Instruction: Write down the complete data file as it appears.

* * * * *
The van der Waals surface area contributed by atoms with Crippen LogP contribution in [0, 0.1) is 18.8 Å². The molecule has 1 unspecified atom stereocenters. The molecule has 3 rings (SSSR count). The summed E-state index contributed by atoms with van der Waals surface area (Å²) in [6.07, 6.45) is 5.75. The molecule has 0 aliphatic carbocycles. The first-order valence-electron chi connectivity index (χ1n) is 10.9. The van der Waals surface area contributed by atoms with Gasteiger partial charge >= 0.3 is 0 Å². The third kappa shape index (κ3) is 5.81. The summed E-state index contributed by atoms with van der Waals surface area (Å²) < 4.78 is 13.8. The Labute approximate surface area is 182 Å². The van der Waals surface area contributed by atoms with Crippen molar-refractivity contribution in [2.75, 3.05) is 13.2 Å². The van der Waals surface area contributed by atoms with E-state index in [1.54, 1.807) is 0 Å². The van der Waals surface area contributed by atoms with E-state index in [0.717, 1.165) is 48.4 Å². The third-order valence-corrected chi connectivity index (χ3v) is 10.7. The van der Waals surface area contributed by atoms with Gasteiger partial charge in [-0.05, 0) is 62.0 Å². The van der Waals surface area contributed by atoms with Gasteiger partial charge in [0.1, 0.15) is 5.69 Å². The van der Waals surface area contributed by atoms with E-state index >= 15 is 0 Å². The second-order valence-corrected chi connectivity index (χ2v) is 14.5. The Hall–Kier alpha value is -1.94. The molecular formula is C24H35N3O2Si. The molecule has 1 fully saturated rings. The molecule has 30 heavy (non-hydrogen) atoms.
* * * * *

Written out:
The van der Waals surface area contributed by atoms with Crippen LogP contribution in [0, 0.1) is 18.8 Å². The molecule has 1 unspecified atom stereocenters. The molecule has 3 rings (SSSR count). The summed E-state index contributed by atoms with van der Waals surface area (Å²) in [6.07, 6.45) is 5.75. The molecule has 0 aliphatic carbocycles. The first-order valence-electron chi connectivity index (χ1n) is 10.9. The van der Waals surface area contributed by atoms with Gasteiger partial charge >= 0.3 is 0 Å². The third kappa shape index (κ3) is 5.81. The summed E-state index contributed by atoms with van der Waals surface area (Å²) < 4.78 is 13.8. The Labute approximate surface area is 182 Å². The van der Waals surface area contributed by atoms with Crippen molar-refractivity contribution in [2.75, 3.05) is 13.2 Å². The van der Waals surface area contributed by atoms with E-state index in [1.54, 1.807) is 0 Å². The van der Waals surface area contributed by atoms with E-state index in [0.717, 1.165) is 48.4 Å². The third-order valence-corrected chi connectivity index (χ3v) is 10.7. The van der Waals surface area contributed by atoms with Gasteiger partial charge in [-0.05, 0) is 62.0 Å². The van der Waals surface area contributed by atoms with Gasteiger partial charge in [0.1, 0.15) is 5.69 Å². The van der Waals surface area contributed by atoms with E-state index >= 15 is 0 Å². The second-order valence-corrected chi connectivity index (χ2v) is 14.5. The Hall–Kier alpha value is -1.94. The molecular formula is C24H35N3O2Si. The molecule has 1 fully saturated rings. The molecule has 30 heavy (non-hydrogen) atoms.